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Tilt Table Test

What is a Tilt Table Test?

A Tilt Table Test or TTT is widely used in making the diagnosis of Neurally Mediated Syncope or NMS.

What is NMS?

NMS is a condition that can occur in a wide range of people, many of whom do not have any other associated cardiovascular problems. These patients give a history of repeatedly having syncope (passing out spells) over the course of several years. Some of these spells may be preceded by a hot sensation or nausea but many come on without any warning. The patient may fall to the ground and recover consciousness quickly and without any further problems.

To understand this phenomenon, we must first examine how the nervous system of the body functions. During our daily activities, our heart rate (HR) and blood pressure (BP) constantly rise and fall to meet the needs of the body. The HR and BP are lower at rest, while the HR picks up and BP is elevated during emotional stress and exercise. The control of the HR and BP are under the domain of the sympathetic and parasympathetic nervous system. The former increases the HR and BP while the latter reduces them. To simplify this concept, let us imagine that the body is an automobile. Pressing the accelerator pedal would make the car work harder and go faster. In contrast, pressing the brake pedal would slow the car down. Thus, the sympathetic nervous system behaves like an accelerator for the body while the parasympathetic system functions like a braking system.

Normally, the sympathetic and parasympathetic nervous system work together in a very efficient and cooperative manner. From time to time, this system breaks down in people with NMS. The system causes the HR and BP to drop suddenly and severely during times of stress, causing the flow of blood to the brain to slow down. This causes a patient to pass out. Once the patient passes out, the system restores the HR and BP to a normal level, which restores blood flow to the brain and the person wakes up.

How is Tilt Test performed?

The patient is hooked to an EKG machine and a BP monitor. The HR and BP are constantly monitored during the procedure. An intravenous (IV) line is placed in the arm. Large patches are also applied to the patient's chest.

These patches are connected to an external pacemaker and turned on if the patient's HR slows down and does not pick right up (in the majority of cases the slow HR is transient and the external pacemaker is only a precautionary measure).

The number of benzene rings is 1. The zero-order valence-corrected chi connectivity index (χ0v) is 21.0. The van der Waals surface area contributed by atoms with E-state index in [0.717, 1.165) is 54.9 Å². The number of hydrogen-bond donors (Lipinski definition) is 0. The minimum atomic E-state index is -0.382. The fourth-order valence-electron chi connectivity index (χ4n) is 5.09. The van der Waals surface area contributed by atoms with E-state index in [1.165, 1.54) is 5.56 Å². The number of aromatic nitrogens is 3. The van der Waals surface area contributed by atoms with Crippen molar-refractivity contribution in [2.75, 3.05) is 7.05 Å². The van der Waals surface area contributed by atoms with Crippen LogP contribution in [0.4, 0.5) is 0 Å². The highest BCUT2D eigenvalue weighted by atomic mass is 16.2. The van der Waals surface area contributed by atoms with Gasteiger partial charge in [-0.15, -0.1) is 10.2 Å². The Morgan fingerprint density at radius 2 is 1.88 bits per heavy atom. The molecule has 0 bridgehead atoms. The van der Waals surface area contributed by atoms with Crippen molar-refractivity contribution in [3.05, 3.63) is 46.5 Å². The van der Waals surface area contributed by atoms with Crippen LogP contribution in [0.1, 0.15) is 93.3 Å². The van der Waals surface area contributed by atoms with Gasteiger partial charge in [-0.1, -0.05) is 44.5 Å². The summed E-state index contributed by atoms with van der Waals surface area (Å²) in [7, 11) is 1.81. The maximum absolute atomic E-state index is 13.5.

If nothing happens, the table is returned to the flat position and an intravenous infusion of isoproternol is started. This medicine increases the HR and BP. This effect is similar to that produced by our own natural adrenaline release. As you may have gathered, the test is now simulating what happens when the sympathetic nervous system is stimulated and the "accelerator" is pressed. The tilt table is then raised back up to 80 degrees and the IV medication continued.

A stop clock in the room is used to keep track of time. If an abnormal result is not seen, the table is lowered and then raised back up after increasing the dose of the IV medicine. In patients with NMS, the increase in HR and BP is usually sufficient to cause a break down of the parasympathetic nervous system. When this happens, the HR, BP or both drop suddenly and dramatically as the patient gets dizzy and passes out. Thus, TTT succeeds in simulating a real life situation and establishes the cause of recurrent black out spells. With the above changes, the test is considered positive. The IV medicine is immediately stopped and the patient returned to the flat or supine position. Within a few seconds, the patient regains consciousness and both the HR and BP return to normal. The patient is observed for 10 to 20 minutes and then disconnected from the equipment.

How to prepare for tilt test?

Check with your physician to see if any of your medications need to be held. You should not eat or drink after midnight to reduce the risk of nausea and vomiting during the test. Try and wear a blouse or shirt to expedite preparation for the test.

Is the test safe?

The test is fairly safe, although it can be dramatic for the patient if the test is positive and causes a black out spell. Not a pleasant circumstance, however, the patient needs to recognize that this denotes a positive response and opens the door to the addition of extremely effective medications that may dramatically reduce or totally eliminate the patient's recurrent black out spells. In rare cases, the test may produce persistent abnormal heart rhythm and patients with coronary artery disease may occasionally experience lingering chest discomfort.

What info is provided by the tilt test?

The tilt test helps to confirm the diagnosis of NMS. This is extremely important because there is effective treatment for the condition which can either totally eradicate or dramatically reduce the frequency and intensity of symptoms (dizziness and black out spells). Recent research studies have also shown a correlation between chronic fatigue syndrome (CFS) and NMS. Treatment aimed at NMS has been shown to be beneficial in many patients with CFS (if they have a positive tilt test).


Heart Rhythm Specialists of South Florida gives special thanks to the Heartsite, whose Web site provided the research for the educational material provided above.